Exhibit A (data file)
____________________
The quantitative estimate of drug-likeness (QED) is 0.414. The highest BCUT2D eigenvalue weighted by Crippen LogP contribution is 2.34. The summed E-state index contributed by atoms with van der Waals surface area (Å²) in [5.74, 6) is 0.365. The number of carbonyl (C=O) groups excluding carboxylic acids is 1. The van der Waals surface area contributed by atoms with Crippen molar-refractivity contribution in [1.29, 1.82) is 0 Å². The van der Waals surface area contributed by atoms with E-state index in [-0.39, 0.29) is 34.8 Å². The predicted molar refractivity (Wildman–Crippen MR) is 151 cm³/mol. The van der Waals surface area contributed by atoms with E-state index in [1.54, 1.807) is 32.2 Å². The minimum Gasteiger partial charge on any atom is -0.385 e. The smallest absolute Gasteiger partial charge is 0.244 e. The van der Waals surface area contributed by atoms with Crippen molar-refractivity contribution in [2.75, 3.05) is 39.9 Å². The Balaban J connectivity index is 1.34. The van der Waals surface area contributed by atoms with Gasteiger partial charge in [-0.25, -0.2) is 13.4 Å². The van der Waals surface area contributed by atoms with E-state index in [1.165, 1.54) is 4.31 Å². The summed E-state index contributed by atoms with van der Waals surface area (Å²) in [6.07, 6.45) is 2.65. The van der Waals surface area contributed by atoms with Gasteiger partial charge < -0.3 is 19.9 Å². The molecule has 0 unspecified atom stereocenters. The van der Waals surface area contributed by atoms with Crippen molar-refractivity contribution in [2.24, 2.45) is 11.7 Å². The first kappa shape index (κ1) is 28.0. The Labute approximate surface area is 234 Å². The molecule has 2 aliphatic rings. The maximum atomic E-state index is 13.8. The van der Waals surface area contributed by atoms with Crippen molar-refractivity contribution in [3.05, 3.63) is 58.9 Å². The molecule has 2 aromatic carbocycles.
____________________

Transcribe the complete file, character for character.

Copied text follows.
The quantitative estimate of drug-likeness (QED) is 0.414. The highest BCUT2D eigenvalue weighted by Crippen LogP contribution is 2.34. The summed E-state index contributed by atoms with van der Waals surface area (Å²) in [5.74, 6) is 0.365. The number of carbonyl (C=O) groups excluding carboxylic acids is 1. The van der Waals surface area contributed by atoms with Crippen molar-refractivity contribution in [1.29, 1.82) is 0 Å². The van der Waals surface area contributed by atoms with E-state index in [-0.39, 0.29) is 34.8 Å². The predicted molar refractivity (Wildman–Crippen MR) is 151 cm³/mol. The van der Waals surface area contributed by atoms with E-state index in [1.54, 1.807) is 32.2 Å². The minimum Gasteiger partial charge on any atom is -0.385 e. The smallest absolute Gasteiger partial charge is 0.244 e. The van der Waals surface area contributed by atoms with Crippen molar-refractivity contribution in [2.75, 3.05) is 39.9 Å². The Balaban J connectivity index is 1.34. The van der Waals surface area contributed by atoms with Gasteiger partial charge in [-0.25, -0.2) is 13.4 Å². The van der Waals surface area contributed by atoms with E-state index in [1.165, 1.54) is 4.31 Å². The summed E-state index contributed by atoms with van der Waals surface area (Å²) in [6.07, 6.45) is 2.65. The van der Waals surface area contributed by atoms with Gasteiger partial charge < -0.3 is 19.9 Å². The molecule has 0 unspecified atom stereocenters. The van der Waals surface area contributed by atoms with Crippen molar-refractivity contribution in [2.24, 2.45) is 11.7 Å². The first kappa shape index (κ1) is 28.0. The Labute approximate surface area is 234 Å². The molecule has 2 aliphatic rings. The maximum atomic E-state index is 13.8. The van der Waals surface area contributed by atoms with Crippen molar-refractivity contribution in [3.05, 3.63) is 58.9 Å². The molecule has 2 aromatic carbocycles.